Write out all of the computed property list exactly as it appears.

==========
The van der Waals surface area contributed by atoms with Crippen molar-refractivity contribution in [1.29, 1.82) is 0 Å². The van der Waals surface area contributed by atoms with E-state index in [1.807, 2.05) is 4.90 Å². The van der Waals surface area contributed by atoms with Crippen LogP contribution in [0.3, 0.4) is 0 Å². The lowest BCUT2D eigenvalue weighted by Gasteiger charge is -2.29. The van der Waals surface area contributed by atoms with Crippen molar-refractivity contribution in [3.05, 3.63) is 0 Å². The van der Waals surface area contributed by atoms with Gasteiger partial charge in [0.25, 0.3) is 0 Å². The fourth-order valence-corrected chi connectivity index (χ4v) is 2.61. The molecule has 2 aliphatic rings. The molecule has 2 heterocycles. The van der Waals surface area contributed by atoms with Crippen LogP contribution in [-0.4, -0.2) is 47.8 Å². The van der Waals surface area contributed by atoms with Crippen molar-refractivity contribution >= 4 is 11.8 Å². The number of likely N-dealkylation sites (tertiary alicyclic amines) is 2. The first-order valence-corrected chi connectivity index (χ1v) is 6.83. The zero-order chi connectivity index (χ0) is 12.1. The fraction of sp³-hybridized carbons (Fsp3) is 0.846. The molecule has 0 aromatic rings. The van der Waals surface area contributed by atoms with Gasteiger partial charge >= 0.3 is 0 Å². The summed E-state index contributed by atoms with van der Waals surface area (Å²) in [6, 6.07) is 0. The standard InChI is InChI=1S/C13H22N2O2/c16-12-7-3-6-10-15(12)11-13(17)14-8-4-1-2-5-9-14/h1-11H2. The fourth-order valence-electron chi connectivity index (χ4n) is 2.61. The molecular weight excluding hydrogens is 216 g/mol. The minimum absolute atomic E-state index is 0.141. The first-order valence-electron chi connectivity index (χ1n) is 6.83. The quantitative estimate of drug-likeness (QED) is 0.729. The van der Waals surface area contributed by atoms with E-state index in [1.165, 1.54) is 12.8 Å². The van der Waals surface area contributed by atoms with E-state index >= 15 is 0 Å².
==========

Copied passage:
The van der Waals surface area contributed by atoms with Crippen molar-refractivity contribution in [1.29, 1.82) is 0 Å². The van der Waals surface area contributed by atoms with E-state index in [1.807, 2.05) is 4.90 Å². The van der Waals surface area contributed by atoms with Crippen LogP contribution in [0.3, 0.4) is 0 Å². The lowest BCUT2D eigenvalue weighted by Gasteiger charge is -2.29. The van der Waals surface area contributed by atoms with Crippen molar-refractivity contribution in [3.05, 3.63) is 0 Å². The van der Waals surface area contributed by atoms with Gasteiger partial charge in [0.25, 0.3) is 0 Å². The fourth-order valence-corrected chi connectivity index (χ4v) is 2.61. The molecule has 2 aliphatic rings. The molecule has 2 heterocycles. The van der Waals surface area contributed by atoms with Crippen LogP contribution in [-0.4, -0.2) is 47.8 Å². The van der Waals surface area contributed by atoms with Crippen molar-refractivity contribution >= 4 is 11.8 Å². The number of likely N-dealkylation sites (tertiary alicyclic amines) is 2. The first-order valence-corrected chi connectivity index (χ1v) is 6.83. The zero-order chi connectivity index (χ0) is 12.1. The fraction of sp³-hybridized carbons (Fsp3) is 0.846. The molecule has 0 aromatic rings. The van der Waals surface area contributed by atoms with Gasteiger partial charge >= 0.3 is 0 Å². The summed E-state index contributed by atoms with van der Waals surface area (Å²) in [6, 6.07) is 0. The standard InChI is InChI=1S/C13H22N2O2/c16-12-7-3-6-10-15(12)11-13(17)14-8-4-1-2-5-9-14/h1-11H2. The fourth-order valence-electron chi connectivity index (χ4n) is 2.61. The molecular weight excluding hydrogens is 216 g/mol. The minimum absolute atomic E-state index is 0.141. The first-order valence-electron chi connectivity index (χ1n) is 6.83. The quantitative estimate of drug-likeness (QED) is 0.729. The van der Waals surface area contributed by atoms with E-state index in [1.165, 1.54) is 12.8 Å². The van der Waals surface area contributed by atoms with E-state index >= 15 is 0 Å².